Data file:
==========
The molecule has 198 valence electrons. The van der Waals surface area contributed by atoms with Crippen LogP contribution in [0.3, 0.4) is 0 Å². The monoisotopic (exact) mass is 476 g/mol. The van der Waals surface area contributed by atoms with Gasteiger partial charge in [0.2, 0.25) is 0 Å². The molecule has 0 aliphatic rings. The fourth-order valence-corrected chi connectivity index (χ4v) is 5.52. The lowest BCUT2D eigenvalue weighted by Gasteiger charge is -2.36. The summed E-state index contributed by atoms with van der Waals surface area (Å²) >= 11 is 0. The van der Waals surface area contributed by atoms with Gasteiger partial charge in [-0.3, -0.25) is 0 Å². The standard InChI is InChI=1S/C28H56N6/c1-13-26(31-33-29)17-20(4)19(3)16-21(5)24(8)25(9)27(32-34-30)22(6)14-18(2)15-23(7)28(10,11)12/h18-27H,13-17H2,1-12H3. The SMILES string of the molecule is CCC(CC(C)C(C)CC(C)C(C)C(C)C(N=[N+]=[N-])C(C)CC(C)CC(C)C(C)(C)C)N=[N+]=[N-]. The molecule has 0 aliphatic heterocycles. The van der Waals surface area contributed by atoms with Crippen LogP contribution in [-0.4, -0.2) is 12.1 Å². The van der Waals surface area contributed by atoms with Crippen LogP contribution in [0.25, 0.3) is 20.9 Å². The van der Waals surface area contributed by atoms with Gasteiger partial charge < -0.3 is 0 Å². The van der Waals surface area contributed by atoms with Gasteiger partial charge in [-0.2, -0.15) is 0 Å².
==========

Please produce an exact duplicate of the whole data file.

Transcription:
The molecule has 198 valence electrons. The van der Waals surface area contributed by atoms with Crippen LogP contribution in [0.3, 0.4) is 0 Å². The monoisotopic (exact) mass is 476 g/mol. The van der Waals surface area contributed by atoms with Gasteiger partial charge in [0.2, 0.25) is 0 Å². The molecule has 0 aliphatic rings. The fourth-order valence-corrected chi connectivity index (χ4v) is 5.52. The lowest BCUT2D eigenvalue weighted by Gasteiger charge is -2.36. The summed E-state index contributed by atoms with van der Waals surface area (Å²) >= 11 is 0. The van der Waals surface area contributed by atoms with Gasteiger partial charge in [-0.3, -0.25) is 0 Å². The standard InChI is InChI=1S/C28H56N6/c1-13-26(31-33-29)17-20(4)19(3)16-21(5)24(8)25(9)27(32-34-30)22(6)14-18(2)15-23(7)28(10,11)12/h18-27H,13-17H2,1-12H3. The SMILES string of the molecule is CCC(CC(C)C(C)CC(C)C(C)C(C)C(N=[N+]=[N-])C(C)CC(C)CC(C)C(C)(C)C)N=[N+]=[N-]. The molecule has 0 aliphatic heterocycles. The van der Waals surface area contributed by atoms with Crippen LogP contribution in [-0.4, -0.2) is 12.1 Å². The van der Waals surface area contributed by atoms with Crippen LogP contribution in [0.25, 0.3) is 20.9 Å². The van der Waals surface area contributed by atoms with Gasteiger partial charge < -0.3 is 0 Å². The van der Waals surface area contributed by atoms with Gasteiger partial charge in [-0.2, -0.15) is 0 Å².